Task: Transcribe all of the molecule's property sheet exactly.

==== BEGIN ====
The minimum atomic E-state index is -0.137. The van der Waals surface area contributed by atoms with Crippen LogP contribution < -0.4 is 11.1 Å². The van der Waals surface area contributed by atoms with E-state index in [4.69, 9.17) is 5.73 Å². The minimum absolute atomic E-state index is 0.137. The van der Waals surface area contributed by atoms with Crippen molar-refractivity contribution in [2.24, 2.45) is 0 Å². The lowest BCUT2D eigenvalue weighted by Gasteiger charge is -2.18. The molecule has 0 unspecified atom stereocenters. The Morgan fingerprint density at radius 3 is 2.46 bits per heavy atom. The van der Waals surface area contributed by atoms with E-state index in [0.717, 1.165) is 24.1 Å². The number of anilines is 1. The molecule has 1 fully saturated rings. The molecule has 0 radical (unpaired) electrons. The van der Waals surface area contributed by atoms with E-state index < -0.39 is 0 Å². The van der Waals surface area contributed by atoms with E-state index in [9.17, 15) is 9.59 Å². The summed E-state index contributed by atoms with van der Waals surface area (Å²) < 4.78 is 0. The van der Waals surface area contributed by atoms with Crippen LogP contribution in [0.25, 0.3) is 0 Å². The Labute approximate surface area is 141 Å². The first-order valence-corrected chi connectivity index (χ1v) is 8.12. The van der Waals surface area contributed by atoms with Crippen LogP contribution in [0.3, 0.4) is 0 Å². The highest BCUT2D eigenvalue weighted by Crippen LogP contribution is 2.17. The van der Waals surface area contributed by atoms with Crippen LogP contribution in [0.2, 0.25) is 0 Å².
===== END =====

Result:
The minimum atomic E-state index is -0.137. The van der Waals surface area contributed by atoms with Crippen LogP contribution < -0.4 is 11.1 Å². The van der Waals surface area contributed by atoms with E-state index in [4.69, 9.17) is 5.73 Å². The minimum absolute atomic E-state index is 0.137. The van der Waals surface area contributed by atoms with Crippen molar-refractivity contribution in [2.24, 2.45) is 0 Å². The lowest BCUT2D eigenvalue weighted by Gasteiger charge is -2.18. The molecule has 0 unspecified atom stereocenters. The Morgan fingerprint density at radius 3 is 2.46 bits per heavy atom. The van der Waals surface area contributed by atoms with E-state index in [0.717, 1.165) is 24.1 Å². The number of anilines is 1. The molecule has 1 fully saturated rings. The molecule has 0 radical (unpaired) electrons. The van der Waals surface area contributed by atoms with E-state index < -0.39 is 0 Å². The van der Waals surface area contributed by atoms with E-state index in [9.17, 15) is 9.59 Å². The summed E-state index contributed by atoms with van der Waals surface area (Å²) < 4.78 is 0. The van der Waals surface area contributed by atoms with Crippen LogP contribution in [0.25, 0.3) is 0 Å². The Labute approximate surface area is 141 Å². The first-order valence-corrected chi connectivity index (χ1v) is 8.12. The van der Waals surface area contributed by atoms with Crippen LogP contribution in [0.3, 0.4) is 0 Å². The highest BCUT2D eigenvalue weighted by Crippen LogP contribution is 2.17. The van der Waals surface area contributed by atoms with Crippen LogP contribution in [0.2, 0.25) is 0 Å².